- I tend to think gemba walks are where you find the truth. Organizations will try to solve problems inside a conference by just talking about it – no true problem solving tools. Many already have the answers before understanding the problem. The actions that I usually hear are that it’s an accountability issue or a training issue. Neither are effective countermeasures.
- If you’re early on in your transformation or you’re just beginning to work on some improvements, one of the first behaviors you can work on is “gemba walks.”
I keep hearing about something called Lean Six Sigma. What are these people talking about?
- Lean is a philosophy for eliminating waste, defined as non-value added activities, whereas Six Sigma is a data-driven methodology focused on eliminating defects by reducing variation. Both result in process improvement, albeit via very different approaches.
- The major difference, however, has to do with the use of people, not tools. Companies successful with Lean embrace it as a strategic initiative, where everyone is empowered to practice it. It becomes ingrained in the company culture. While Six Sigma creates awareness among many employees through Yellow Belt training, primary efforts are driven by a smaller number of black belts and master black belts.
- Most definitions I’ve seen for lean six sigma refer to it as a combination of two methodologies intended to improve performance through the reduction or elimination of waste. Simple enough, but what has been done to combine them? Typically, lean six sigma programs present them separately, with one following the other – not as a single seamlessly combined methodology.
- Rather than “lean six sigma,” my preference would be “lean and six sigma.” They are complimentary programs utilizing different skill sets. Highly successful organizations utilize each, depending upon their goals, circumstances and the specific problems to be addressed. Someday, a blended lean six sigma may come about, but we aren’t there yet.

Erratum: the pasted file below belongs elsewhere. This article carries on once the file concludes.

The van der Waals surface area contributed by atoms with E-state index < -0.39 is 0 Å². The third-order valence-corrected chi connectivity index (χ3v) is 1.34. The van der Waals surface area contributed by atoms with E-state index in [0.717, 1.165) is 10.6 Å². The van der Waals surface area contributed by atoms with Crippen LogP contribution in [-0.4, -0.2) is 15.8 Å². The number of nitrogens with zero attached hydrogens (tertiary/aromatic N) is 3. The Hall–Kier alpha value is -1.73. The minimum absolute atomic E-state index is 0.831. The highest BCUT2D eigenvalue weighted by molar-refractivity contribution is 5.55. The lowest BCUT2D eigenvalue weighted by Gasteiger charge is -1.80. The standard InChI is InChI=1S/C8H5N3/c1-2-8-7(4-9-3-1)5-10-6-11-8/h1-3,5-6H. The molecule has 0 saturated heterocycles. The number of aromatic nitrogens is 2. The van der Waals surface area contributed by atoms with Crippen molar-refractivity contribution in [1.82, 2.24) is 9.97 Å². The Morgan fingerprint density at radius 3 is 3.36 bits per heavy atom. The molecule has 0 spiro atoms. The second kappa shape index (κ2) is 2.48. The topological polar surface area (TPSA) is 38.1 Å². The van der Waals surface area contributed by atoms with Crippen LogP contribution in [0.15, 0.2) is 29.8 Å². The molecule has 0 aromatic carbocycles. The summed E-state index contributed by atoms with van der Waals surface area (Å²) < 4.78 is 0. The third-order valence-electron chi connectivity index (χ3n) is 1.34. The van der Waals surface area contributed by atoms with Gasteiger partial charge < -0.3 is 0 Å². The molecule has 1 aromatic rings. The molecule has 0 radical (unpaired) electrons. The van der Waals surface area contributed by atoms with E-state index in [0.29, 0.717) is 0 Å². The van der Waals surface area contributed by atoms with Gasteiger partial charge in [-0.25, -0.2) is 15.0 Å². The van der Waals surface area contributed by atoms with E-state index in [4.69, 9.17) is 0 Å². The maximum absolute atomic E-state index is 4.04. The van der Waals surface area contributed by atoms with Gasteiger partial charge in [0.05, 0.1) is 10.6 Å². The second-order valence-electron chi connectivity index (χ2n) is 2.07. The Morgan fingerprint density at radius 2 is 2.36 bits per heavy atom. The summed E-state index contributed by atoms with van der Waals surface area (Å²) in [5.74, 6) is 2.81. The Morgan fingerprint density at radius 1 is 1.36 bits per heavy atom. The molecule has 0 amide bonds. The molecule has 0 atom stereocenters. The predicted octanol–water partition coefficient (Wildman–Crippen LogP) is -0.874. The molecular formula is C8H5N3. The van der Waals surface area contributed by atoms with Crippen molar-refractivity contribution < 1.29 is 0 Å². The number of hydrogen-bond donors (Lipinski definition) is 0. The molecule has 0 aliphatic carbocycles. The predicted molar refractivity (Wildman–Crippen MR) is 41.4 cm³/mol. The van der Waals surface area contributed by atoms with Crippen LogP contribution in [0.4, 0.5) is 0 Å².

It seems like everyone claims to be an expert at lean with glorious tales of success. How do you identify the true experts from the fake ones?
- It’s not easy to be an expert in Lean because it evolves continuously. But as Bob Emiliani reminds us, real lean is about continuous improvement and respect for people. Those that remember this can at least share what they know, expert or not.
- Bob Emiliani also reminded us of how difficult it is to adopt lean as it is practiced in Japan. We don’t speak Japanese, we’re not generally Buddhists, we don’t live in Japan, and we’re not part of Japanese history and traditions. Western experts are likely to preach a western version of lean.
- Dustin Wax of Lifehack says the characteristics of experts are: Knowledge, Experience, Communication ability, Curiosity, and Connectedness. These, like humbleness, seem reasonable to me.
- Paul Akers, author of 2-Second Lean and other books, tells the story of his trips to Japan. He once returned home to his company FastCap and said, “On a scale of 1 to 100 of lean mastery, “we may be a 3 or 4 and Toyota is 80 or 90.” This kind of humble self-appraisal is a good sign of an expert.
This is just a sampling of the types of challenges that people are facing with their lean transformations.
Thanks to Nikola Cica, Tony Heath, Tom Cassidy, and Mike Sheahan for giving back to our lean community.